Met criticised over Clapham vigil policing

How’s this story playing in the French media - if at all?

33 year old walking through Clapham Common alone at night murdered by Met officer, the Met subsequently way too heavy handed in dealing with a night time vigil held in her memory. Twitter alight with discussions about the daily low level abuse and harassment directed at women by men as well as more serious violence (where women are the victim, men are nearly always the perpetrator).

Meanwhile we have the Tory government pushing through the new police, crime and sentencing bill which, amongst other things, gives the police significantly increased power to prevent any form of protest.

Quite a situation, isn’t it, when one thinks that a benefit of a move to France is less heavy handed policing.

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Allegedly Paul.

Technically yes, innocent until proven guilty and all that - but, really?

Besides nit picking at that level misses the point so badly it’s somewhere outside Pluto’s orbit.

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Er… didn’t the Police say, quite some time before the vigil, that it would be “unsafe” due to the pandemic. Even the organisers of the vigil reluctantly called the event off. Yet many decided to break the law regardless. According to the BBC, a Campaign group “Sisters Uncut” decided to go against all the advice. A quick glance at their website reveals a rather interesting attitude to the Police! So what are the Police to do? Damned if they do, damned if they don’t.

I don’t think any of us expected the reason would transpire to be because of the police though…

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You’ve drawn that conclusion - I wasn’t at the vigil so I couldn’t say whether it was badly managed by the Police - or whether there was a level of provocation which justified a firmer hand - perhaps you were? I completely understand the reasons why those people - mainly women - wanted to be there and bring attention to the problem of violence against women. My point is simply this: they shouldn’t have been there in the first place…

My point is that they shouldn’t have felt the need to be there in the first place

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I’m pretty sure women should be able to walk the streets without fear of being attacked or even killed. Plenty of things should or shouldn’t be the the case. :roll_eyes:

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However the widespread view is that this was simply an excuse to disallow the vigil and was not consistent with other recent crowd policing decisions.

Handle it more sympathetically and not wind up with images of them forcing women to the floor being spread widely over social media would be a good start.

It is a particularly sensitive issue given that the (alleged) attacker is one of their own officers, and lets face it the Met have form for hasty, heavy handed actions.

More worryingly the government is pushing through legislation which will all but remove the right to protest, peacefully or not.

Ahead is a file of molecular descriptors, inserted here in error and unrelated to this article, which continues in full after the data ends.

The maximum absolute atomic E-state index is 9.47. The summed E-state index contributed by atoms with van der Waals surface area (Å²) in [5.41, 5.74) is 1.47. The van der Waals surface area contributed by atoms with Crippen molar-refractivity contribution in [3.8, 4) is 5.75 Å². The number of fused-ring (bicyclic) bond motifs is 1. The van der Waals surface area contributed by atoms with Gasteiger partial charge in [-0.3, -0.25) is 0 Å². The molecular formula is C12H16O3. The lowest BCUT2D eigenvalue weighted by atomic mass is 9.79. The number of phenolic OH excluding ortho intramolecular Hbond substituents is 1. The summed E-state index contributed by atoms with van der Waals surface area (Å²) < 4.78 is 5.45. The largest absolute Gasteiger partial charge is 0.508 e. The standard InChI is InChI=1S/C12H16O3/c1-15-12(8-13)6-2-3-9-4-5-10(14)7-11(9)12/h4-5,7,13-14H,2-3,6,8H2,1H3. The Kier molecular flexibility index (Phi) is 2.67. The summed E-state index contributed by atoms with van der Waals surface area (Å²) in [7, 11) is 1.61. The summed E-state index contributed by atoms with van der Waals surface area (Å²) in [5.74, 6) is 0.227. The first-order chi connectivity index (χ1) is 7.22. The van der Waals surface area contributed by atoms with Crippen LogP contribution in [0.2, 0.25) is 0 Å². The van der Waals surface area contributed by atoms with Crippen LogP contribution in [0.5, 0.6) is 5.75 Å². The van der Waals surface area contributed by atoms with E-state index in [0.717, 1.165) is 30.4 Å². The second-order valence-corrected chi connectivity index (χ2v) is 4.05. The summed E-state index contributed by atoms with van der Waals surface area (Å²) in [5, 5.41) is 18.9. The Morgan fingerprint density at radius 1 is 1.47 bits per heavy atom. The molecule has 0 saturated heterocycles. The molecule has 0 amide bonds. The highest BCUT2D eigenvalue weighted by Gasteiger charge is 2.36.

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Well said Paul, double like for your post.
Izzy x

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It certainly didn’t take long to find her body once they questioned him.

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How about not employing someone who murdered a woman then heavy-handedly repressing women who protest about it, that would be a start…

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It was only the Met that decided to police the vigil in this way.
Other vigils took place in the UK with police observing.
Time for Cressida Dick to go methinks and she can take Pretti awful with her as well.

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Because of course they knew before they employed him that he would murder a woman . Rather a silly comment. But I agree with the second part of your post. It could have been handled more sympathetically.

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Of course they did not know that he would be accused of murdering anyone.
But, he is one of their own and there lies the problem.

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The alleged perpetrator can not surely be regarded as representative of the whole body of the Metropolitan police?

So I question in what way your “one of their own” comment may be appropriate to the issue, Jane?

Procedurally the steps taken to identify apprehend and charge the alleged offender seem to have been timely and thorough.

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No, of course not.

However many, if not all, women experience the world very differently to men - and largely view men as the problem, and are nervous about walking alone at night.

The fact that the (alleged) attacker was a policeman will make that fear even more acute given that the one group a lone woman should be able to approach for protection would be the police - the whole thing has undermined that trust.

Other vigils went ahead without drawing this response from police, the Met’s actions just smack of it trying to suppress perceived (and actual) criticism.

More commentary on David Allen Green’s blog:

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Yes. I agree.

I agree with that too… but they were asked not to gather together - for obvious reasons. In any other time than the one we are in now, it wouldn’t have been an issue at all.

Really? So they knew when they employed him he was a potential murderer? They were stopping an illegal gathering.